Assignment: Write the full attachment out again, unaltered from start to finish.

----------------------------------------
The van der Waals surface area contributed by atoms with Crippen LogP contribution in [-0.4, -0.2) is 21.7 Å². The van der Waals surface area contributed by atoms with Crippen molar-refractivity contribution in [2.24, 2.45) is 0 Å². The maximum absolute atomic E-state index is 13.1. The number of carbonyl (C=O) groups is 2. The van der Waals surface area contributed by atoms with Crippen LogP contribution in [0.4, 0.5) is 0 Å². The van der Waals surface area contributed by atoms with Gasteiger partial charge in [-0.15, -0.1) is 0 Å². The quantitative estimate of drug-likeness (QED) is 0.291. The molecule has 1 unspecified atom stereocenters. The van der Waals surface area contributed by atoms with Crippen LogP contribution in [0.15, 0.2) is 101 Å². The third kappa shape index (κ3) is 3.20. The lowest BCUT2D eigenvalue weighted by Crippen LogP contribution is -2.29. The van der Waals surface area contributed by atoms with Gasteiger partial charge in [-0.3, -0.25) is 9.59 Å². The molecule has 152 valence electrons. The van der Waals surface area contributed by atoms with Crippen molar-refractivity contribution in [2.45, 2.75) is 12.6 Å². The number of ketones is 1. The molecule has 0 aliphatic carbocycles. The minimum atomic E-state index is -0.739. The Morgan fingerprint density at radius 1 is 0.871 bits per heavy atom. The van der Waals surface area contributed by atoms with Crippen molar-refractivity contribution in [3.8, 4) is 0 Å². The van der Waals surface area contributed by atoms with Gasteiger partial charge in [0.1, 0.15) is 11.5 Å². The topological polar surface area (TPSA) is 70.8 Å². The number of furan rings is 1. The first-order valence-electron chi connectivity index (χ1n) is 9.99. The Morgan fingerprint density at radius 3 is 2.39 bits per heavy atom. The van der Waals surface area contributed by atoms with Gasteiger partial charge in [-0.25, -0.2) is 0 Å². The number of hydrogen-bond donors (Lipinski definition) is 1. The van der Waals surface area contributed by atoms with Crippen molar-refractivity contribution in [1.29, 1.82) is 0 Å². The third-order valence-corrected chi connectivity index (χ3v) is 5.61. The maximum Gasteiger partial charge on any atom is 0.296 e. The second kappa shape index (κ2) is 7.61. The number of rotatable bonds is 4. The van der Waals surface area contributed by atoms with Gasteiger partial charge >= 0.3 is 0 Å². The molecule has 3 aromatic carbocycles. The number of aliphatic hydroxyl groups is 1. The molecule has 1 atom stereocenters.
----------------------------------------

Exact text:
The van der Waals surface area contributed by atoms with Crippen LogP contribution in [-0.4, -0.2) is 21.7 Å². The van der Waals surface area contributed by atoms with Crippen molar-refractivity contribution in [2.24, 2.45) is 0 Å². The maximum absolute atomic E-state index is 13.1. The number of carbonyl (C=O) groups is 2. The van der Waals surface area contributed by atoms with Crippen LogP contribution in [0.4, 0.5) is 0 Å². The van der Waals surface area contributed by atoms with Gasteiger partial charge in [-0.15, -0.1) is 0 Å². The quantitative estimate of drug-likeness (QED) is 0.291. The molecule has 1 unspecified atom stereocenters. The van der Waals surface area contributed by atoms with Crippen LogP contribution in [0.15, 0.2) is 101 Å². The third kappa shape index (κ3) is 3.20. The lowest BCUT2D eigenvalue weighted by Crippen LogP contribution is -2.29. The van der Waals surface area contributed by atoms with Gasteiger partial charge in [-0.3, -0.25) is 9.59 Å². The molecule has 152 valence electrons. The van der Waals surface area contributed by atoms with Crippen molar-refractivity contribution in [2.45, 2.75) is 12.6 Å². The number of ketones is 1. The molecule has 0 aliphatic carbocycles. The minimum atomic E-state index is -0.739. The Morgan fingerprint density at radius 1 is 0.871 bits per heavy atom. The van der Waals surface area contributed by atoms with Crippen molar-refractivity contribution in [3.8, 4) is 0 Å². The van der Waals surface area contributed by atoms with Gasteiger partial charge in [0.1, 0.15) is 11.5 Å². The topological polar surface area (TPSA) is 70.8 Å². The number of furan rings is 1. The first-order valence-electron chi connectivity index (χ1n) is 9.99. The Morgan fingerprint density at radius 3 is 2.39 bits per heavy atom. The van der Waals surface area contributed by atoms with Gasteiger partial charge in [-0.25, -0.2) is 0 Å². The number of hydrogen-bond donors (Lipinski definition) is 1. The van der Waals surface area contributed by atoms with Crippen molar-refractivity contribution in [1.29, 1.82) is 0 Å². The third-order valence-corrected chi connectivity index (χ3v) is 5.61. The maximum Gasteiger partial charge on any atom is 0.296 e. The second kappa shape index (κ2) is 7.61. The number of rotatable bonds is 4. The van der Waals surface area contributed by atoms with Gasteiger partial charge >= 0.3 is 0 Å². The molecule has 3 aromatic carbocycles. The number of aliphatic hydroxyl groups is 1. The molecule has 1 atom stereocenters.